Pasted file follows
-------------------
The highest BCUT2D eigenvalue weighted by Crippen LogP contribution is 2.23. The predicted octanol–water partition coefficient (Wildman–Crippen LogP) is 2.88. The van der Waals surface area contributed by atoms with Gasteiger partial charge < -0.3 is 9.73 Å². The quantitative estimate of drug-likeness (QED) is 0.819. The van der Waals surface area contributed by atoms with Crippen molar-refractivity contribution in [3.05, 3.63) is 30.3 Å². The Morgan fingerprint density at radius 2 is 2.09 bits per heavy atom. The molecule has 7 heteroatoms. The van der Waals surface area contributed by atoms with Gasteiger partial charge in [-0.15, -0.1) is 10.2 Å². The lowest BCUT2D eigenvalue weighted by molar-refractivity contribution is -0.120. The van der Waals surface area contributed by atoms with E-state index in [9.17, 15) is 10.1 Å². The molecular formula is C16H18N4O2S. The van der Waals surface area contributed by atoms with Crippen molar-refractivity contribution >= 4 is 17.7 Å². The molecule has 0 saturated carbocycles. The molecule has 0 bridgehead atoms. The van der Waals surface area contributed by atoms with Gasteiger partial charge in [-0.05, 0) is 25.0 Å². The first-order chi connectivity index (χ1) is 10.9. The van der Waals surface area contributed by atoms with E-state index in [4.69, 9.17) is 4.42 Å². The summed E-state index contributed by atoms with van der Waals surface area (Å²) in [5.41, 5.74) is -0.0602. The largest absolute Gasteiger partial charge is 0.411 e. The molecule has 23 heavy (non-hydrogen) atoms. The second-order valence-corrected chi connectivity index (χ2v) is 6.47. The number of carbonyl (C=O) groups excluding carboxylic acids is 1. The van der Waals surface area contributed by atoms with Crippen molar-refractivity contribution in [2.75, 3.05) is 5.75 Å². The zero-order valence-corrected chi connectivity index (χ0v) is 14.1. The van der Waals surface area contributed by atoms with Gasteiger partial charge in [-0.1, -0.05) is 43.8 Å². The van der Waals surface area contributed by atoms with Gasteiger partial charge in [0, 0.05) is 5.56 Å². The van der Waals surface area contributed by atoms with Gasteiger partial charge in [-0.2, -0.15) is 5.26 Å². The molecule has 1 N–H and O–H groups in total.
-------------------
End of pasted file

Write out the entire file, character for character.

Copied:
The highest BCUT2D eigenvalue weighted by Crippen LogP contribution is 2.23. The predicted octanol–water partition coefficient (Wildman–Crippen LogP) is 2.88. The van der Waals surface area contributed by atoms with Gasteiger partial charge < -0.3 is 9.73 Å². The quantitative estimate of drug-likeness (QED) is 0.819. The van der Waals surface area contributed by atoms with Crippen molar-refractivity contribution in [3.05, 3.63) is 30.3 Å². The Morgan fingerprint density at radius 2 is 2.09 bits per heavy atom. The molecule has 7 heteroatoms. The van der Waals surface area contributed by atoms with Gasteiger partial charge in [-0.15, -0.1) is 10.2 Å². The lowest BCUT2D eigenvalue weighted by molar-refractivity contribution is -0.120. The van der Waals surface area contributed by atoms with E-state index in [9.17, 15) is 10.1 Å². The molecular formula is C16H18N4O2S. The van der Waals surface area contributed by atoms with Crippen molar-refractivity contribution >= 4 is 17.7 Å². The molecule has 0 saturated carbocycles. The molecule has 0 bridgehead atoms. The van der Waals surface area contributed by atoms with Gasteiger partial charge in [-0.05, 0) is 25.0 Å². The first-order chi connectivity index (χ1) is 10.9. The van der Waals surface area contributed by atoms with E-state index in [4.69, 9.17) is 4.42 Å². The summed E-state index contributed by atoms with van der Waals surface area (Å²) in [5.41, 5.74) is -0.0602. The largest absolute Gasteiger partial charge is 0.411 e. The molecule has 23 heavy (non-hydrogen) atoms. The second-order valence-corrected chi connectivity index (χ2v) is 6.47. The number of carbonyl (C=O) groups excluding carboxylic acids is 1. The van der Waals surface area contributed by atoms with Crippen molar-refractivity contribution in [2.75, 3.05) is 5.75 Å². The zero-order valence-corrected chi connectivity index (χ0v) is 14.1. The van der Waals surface area contributed by atoms with Gasteiger partial charge in [-0.1, -0.05) is 43.8 Å². The van der Waals surface area contributed by atoms with Gasteiger partial charge in [0, 0.05) is 5.56 Å². The van der Waals surface area contributed by atoms with Gasteiger partial charge in [-0.2, -0.15) is 5.26 Å². The molecule has 1 N–H and O–H groups in total.